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Soil Health Champion Gabe Brown Featured on Commemorative Wheaties Box

BISMARCK, ND (April 15, 2019) – Since 1956, when U.S. Olympic track and field star Bob Richards first graced its cover, Wheaties cereal boxes have featured athletic champions who have overcome challenges in pursuit of their personal best. General Mills, the makers of Wheaties, recently featured another type of champion on a specially prepared box cover: soil health champion Gabe Brown.

A pioneering, regenerative agriculture farmer from Bismarck, North Dakota, Brown recently received the commemorative box from the General Mills Sustainability Team. While the company has no current plans to put the mock-up into mass production or distribution, the cover is a special tribute to Brown’s work as a regenerative agricultural advocate and educator. It is also emblematic of the food giant’s renewed commitment to expand the use of soil health-improving practices among General Mills’ cereal grain growers.

“The box was presented as a ‘thank you’ to me and the Soil Health Academy by the General Mills Sustainability Team for our work in providing education and technical support to their growers as part of a multi-year, regenerative agriculture project,” Brown said.

“Even as a novelty item, seeing your picture on the cover of an iconic cereal box is a humbling experience and the gesture was very much appreciated,” he said. “Truthfully, I think every farmer making the transition from industrial to regenerative agriculture is a champion.”

Brown knows how important that transition is in transforming farming operations. His recently released book, Dirt to Soil, chronicles his personal journey from industrial agriculture to soil health-focused regenerative agriculture.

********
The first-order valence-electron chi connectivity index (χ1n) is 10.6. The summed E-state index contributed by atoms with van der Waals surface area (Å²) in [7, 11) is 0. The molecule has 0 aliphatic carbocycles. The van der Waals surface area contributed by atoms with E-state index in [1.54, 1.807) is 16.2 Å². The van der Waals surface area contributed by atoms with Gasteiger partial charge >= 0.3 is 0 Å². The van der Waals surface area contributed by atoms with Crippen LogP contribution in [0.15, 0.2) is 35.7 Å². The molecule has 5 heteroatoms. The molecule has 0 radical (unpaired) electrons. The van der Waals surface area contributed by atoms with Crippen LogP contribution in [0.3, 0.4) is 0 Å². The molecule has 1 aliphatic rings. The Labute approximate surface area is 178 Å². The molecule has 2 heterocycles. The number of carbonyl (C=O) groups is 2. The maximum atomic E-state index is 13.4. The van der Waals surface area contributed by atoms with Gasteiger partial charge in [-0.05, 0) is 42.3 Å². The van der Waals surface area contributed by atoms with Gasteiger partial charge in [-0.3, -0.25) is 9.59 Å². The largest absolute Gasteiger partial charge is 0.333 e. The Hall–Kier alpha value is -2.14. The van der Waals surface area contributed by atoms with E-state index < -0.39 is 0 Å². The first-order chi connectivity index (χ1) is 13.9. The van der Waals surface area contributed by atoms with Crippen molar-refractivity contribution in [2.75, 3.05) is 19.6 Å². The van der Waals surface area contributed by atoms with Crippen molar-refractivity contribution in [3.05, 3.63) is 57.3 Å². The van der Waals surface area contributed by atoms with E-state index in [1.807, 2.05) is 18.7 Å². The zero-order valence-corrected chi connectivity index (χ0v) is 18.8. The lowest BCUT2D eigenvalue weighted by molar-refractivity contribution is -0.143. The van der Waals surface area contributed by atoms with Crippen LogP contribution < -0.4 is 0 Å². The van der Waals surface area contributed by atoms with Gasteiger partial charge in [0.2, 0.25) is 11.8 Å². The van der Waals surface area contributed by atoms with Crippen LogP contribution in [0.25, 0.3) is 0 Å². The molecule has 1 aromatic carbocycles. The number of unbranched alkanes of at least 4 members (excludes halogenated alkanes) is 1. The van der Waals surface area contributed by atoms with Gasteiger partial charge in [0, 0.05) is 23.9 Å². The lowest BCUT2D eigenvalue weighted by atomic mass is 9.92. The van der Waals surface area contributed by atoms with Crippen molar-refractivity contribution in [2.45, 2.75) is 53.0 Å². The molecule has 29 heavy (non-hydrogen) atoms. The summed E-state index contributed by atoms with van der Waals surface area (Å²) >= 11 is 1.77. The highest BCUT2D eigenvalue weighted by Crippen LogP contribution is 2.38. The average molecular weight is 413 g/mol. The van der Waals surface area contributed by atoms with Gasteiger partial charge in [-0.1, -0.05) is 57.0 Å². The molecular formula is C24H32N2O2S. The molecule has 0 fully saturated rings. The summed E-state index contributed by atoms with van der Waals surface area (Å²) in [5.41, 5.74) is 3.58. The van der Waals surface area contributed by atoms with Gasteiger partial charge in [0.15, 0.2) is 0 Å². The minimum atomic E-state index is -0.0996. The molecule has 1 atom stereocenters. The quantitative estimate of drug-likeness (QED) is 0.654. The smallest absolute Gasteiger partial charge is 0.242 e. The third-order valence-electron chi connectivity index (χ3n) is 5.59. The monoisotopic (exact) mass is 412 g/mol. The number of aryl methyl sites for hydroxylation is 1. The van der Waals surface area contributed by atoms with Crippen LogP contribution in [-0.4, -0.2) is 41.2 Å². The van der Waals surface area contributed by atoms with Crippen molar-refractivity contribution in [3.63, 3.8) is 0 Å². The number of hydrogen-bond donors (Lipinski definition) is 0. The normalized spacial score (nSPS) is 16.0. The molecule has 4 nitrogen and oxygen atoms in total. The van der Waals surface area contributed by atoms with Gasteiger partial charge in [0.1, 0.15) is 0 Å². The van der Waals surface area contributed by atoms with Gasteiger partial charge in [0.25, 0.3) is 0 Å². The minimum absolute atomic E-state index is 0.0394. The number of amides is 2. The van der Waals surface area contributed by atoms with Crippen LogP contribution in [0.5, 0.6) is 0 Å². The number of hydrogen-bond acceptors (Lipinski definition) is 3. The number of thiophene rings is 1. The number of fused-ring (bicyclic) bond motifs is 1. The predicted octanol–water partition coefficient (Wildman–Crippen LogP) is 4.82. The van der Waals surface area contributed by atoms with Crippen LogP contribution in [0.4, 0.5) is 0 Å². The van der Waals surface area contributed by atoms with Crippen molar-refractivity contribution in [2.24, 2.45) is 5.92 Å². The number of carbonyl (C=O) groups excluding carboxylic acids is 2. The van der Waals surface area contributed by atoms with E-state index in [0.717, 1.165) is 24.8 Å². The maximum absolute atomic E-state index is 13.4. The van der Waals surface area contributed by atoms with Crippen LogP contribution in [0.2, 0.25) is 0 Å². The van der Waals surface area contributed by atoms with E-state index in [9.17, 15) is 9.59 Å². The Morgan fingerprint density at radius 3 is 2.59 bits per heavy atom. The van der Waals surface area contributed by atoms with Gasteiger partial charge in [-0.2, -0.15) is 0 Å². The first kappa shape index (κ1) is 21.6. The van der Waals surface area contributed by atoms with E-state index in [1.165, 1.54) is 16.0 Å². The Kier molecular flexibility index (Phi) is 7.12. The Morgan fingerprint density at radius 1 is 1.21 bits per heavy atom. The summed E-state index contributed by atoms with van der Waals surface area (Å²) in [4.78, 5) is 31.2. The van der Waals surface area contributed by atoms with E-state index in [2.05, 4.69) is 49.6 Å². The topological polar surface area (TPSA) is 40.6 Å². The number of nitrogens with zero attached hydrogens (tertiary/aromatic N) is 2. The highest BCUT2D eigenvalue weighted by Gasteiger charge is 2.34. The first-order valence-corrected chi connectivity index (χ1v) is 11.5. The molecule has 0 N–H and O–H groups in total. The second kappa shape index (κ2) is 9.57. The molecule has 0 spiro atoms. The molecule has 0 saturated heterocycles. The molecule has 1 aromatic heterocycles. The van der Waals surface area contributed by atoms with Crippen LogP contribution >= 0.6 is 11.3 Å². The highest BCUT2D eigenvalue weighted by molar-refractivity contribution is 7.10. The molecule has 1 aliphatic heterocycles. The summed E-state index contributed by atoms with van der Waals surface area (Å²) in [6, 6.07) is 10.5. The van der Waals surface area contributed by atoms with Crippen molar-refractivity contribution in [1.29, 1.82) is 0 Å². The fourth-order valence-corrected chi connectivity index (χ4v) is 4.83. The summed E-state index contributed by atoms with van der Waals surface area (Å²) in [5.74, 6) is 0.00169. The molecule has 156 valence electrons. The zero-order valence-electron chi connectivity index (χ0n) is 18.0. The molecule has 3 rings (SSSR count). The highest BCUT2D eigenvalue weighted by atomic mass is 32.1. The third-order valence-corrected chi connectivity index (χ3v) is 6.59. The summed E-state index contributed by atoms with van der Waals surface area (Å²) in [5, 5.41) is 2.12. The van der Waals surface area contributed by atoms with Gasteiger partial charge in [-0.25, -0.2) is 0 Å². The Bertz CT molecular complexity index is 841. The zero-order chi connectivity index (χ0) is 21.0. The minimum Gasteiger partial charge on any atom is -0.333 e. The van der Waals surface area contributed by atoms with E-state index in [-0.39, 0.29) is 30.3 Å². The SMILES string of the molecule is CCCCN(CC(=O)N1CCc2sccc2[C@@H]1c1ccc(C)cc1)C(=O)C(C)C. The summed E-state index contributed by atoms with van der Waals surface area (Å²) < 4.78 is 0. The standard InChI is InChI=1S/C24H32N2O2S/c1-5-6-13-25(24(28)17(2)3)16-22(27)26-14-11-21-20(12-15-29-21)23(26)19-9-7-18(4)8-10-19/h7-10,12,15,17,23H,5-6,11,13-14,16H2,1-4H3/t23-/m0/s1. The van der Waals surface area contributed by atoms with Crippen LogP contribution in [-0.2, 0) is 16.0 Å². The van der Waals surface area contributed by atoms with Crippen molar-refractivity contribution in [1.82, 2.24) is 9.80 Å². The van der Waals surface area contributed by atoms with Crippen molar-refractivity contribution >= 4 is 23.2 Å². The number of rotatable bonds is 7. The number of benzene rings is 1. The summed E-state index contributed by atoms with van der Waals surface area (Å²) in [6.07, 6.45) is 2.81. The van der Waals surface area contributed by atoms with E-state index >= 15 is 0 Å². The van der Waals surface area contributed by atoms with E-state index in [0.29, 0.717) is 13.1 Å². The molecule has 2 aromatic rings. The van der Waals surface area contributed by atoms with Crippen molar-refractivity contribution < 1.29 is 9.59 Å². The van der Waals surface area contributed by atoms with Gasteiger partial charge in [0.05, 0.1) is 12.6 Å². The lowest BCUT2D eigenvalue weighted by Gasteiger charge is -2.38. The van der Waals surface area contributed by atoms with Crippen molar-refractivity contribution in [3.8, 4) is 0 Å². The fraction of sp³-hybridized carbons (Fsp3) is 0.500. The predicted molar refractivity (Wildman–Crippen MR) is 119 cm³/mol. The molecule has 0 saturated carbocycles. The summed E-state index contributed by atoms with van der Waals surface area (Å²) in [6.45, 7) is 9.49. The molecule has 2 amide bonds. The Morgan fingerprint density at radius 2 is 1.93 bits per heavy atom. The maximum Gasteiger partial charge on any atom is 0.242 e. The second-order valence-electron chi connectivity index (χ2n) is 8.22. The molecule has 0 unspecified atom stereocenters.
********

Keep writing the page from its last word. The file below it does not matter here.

“The story of my farm is how I took a severely degraded, low-profit operation that had been managed using the industrial production model and regenerated it into a healthy, profitable one,” Brown said. “All of us—whether farmer, rancher or home gardener—have the ability to harness the awesome power of nature to produce nutrient-dense food. We can do this in a way that will both regenerate our resources

and ensure that our children and grandchildren have the opportunity to enjoy good health,” he said.

In addition to transforming his own farm and ranch operation, Brown’s remarkable experience has yielded another benefit: a new calling.

“One of my goals in life is to help other farmers make the same transition,” Brown said. “I hope the book and all of our work through the Soil Health Academy will help many more farmers, and even consumers, discover the hope in healthy soil.”

Reposted with permission from Soil Health Academy

To Fix the Climate, We Have to Fix Our Soil

“One of our most important solutions to the global challenge posed by climate change lies right under our feet.” That’s according to Asmeret Asefaw Berhe, a soil biochemist at the University of Merced, and she’s talking about soil, which isn’t acknowledged as a key factor in the fight against climate change.

When it’s healthy, soil is incredibly effective at storing carbon, Berhe said on the stage at TED in Vancouver. Soil stores around 3,000 billion metric tons of carbon, which is double the amount stored in vegetation and in the atmosphere, combined. The ability of natural ecosystems like soil to capture and sequester carbon is essentially bailing us out of experiencing the effects of excessive amounts of CO2 that human activities produce. Around half of the 9.4 billion metric tons of CO2 released into the atmosphere every year are captured in soil, plants, and the ocean, and soil is doing the bulk of that heavy lifting.

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Andrea Asch: Healthy Soils, Healthy Farms